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Monday, 2 July 2007

Guide for Roommates

Unfortunately or fortunately, being on a student’s budget sometimes mean that you might occupy the position of being a roommate. There are horror stories about roommates, but for most of us and the people that we’ve spoken with, the roommate situation is not as bad as it’s made out to be. Titchie lived with an aunt who was based in New York City, while Tricia stayed with family friend, Lia Uy-Tioco who was looking for a roommate when Tricia arrived. Lia became like an ate to Tricia by showing Tricia the ropes to independent living in New York.

We think that the key to all roommate situations is an interview. This way each one can size the other up and talk about rules before they finally decide to share living accommodations. Prospective roommates should talk about personal schedules, habits, preferences, quirks and even allergies to see if they’ll be able to withstand living in so closely with each other. Below are some questions and issues that prospective roommates should discuss beforehand:

Financial Cost

  1. What is the total cost of the apartment?
  2. How much is each person’s share?
  3. When is the payment expected?
  4. What is the payment set-up? Do you pay your roommate or the landlord? (Sometime, the lease is under the name of one renter. Sometimes it could be under the name of all renters.)
  5. How should the bills be split up? (Electricity, cable bill, groceries (toilet paper, toothpaste etc.) Students usually spend a lot of time on the internet, so we recommend that you each have your own phone line.


  1. Which areas of the apartment belong to which person?


  1. 1. How often do you want to clean the apartment?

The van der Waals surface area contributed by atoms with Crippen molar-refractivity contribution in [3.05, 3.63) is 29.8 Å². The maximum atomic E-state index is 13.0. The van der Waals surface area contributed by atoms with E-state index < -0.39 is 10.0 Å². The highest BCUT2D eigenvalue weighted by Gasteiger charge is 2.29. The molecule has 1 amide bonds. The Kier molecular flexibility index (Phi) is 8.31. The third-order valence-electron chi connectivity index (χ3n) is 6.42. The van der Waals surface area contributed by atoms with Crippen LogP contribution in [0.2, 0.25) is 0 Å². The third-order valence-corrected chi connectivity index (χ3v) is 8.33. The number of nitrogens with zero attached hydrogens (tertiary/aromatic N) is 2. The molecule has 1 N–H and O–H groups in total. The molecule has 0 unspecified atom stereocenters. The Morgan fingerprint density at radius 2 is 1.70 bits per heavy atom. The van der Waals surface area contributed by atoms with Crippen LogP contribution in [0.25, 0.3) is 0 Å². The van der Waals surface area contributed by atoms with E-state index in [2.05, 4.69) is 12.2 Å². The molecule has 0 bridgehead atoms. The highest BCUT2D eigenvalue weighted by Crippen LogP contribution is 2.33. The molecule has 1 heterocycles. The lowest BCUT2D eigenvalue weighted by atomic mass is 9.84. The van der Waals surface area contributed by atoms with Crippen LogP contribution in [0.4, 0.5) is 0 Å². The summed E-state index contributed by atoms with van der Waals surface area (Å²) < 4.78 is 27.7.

2. How do you want to split the responsibilities?

Habits/ Schedule

  1. What is your weekday schedule like?
  2. What time do you usually get up to go to school? (This is really helpful if you are to share a bathroom).
  3. How are each of you likely to spend your weekends? (If he or she rises early, plays music on Saturday mornings, situations might become testy and even intolerable).
  4. Do you eat out a lot?
  5. Do you like to cook?


  1. Is it OK if friends, boyfriends/ girlfriends sleep over? How many nights per week?
  2. If friends/family from the Philippines come over, how long can they stay? (Take note that many non-Filipinos will not welcome a visitor staying for more than three days. Tell guests who are visiting from out of town and those who plan to stay on for longer than three days that they might have to find a hotel or some other accommodations,)

Party Situations

  1. Do you mind hosting parties in the apartment?
  2. How should we divide the work when setting up for the party?
  3. Which areas are open to the guests? Which areas are off-limits?


  1. Which of the appliances, furniture, clothes, books, CDs can we share?

Wise Words: I had a German roommate for two semesters, a Chinese roommate for one semester, and an American roommate for another semester. My tip: Be open-minded and expect that foreigners have different living habits from you, especially when it comes to cleanliness in the bathroom and kitchen. You just have to live with it, or risk offending them. –Alpi Bacani, Sophia University, Tokyo

Wise Words: Keep your things on your side of the room, wash your own dishes, don't leave spoiled food in the fridge and make sure to pick off your hair clog after you take a shower. Oh, and let your Manila callers know NOT to call in the middle of the night! --Kitty Espiritu, Fashion Institute of Technology, New York

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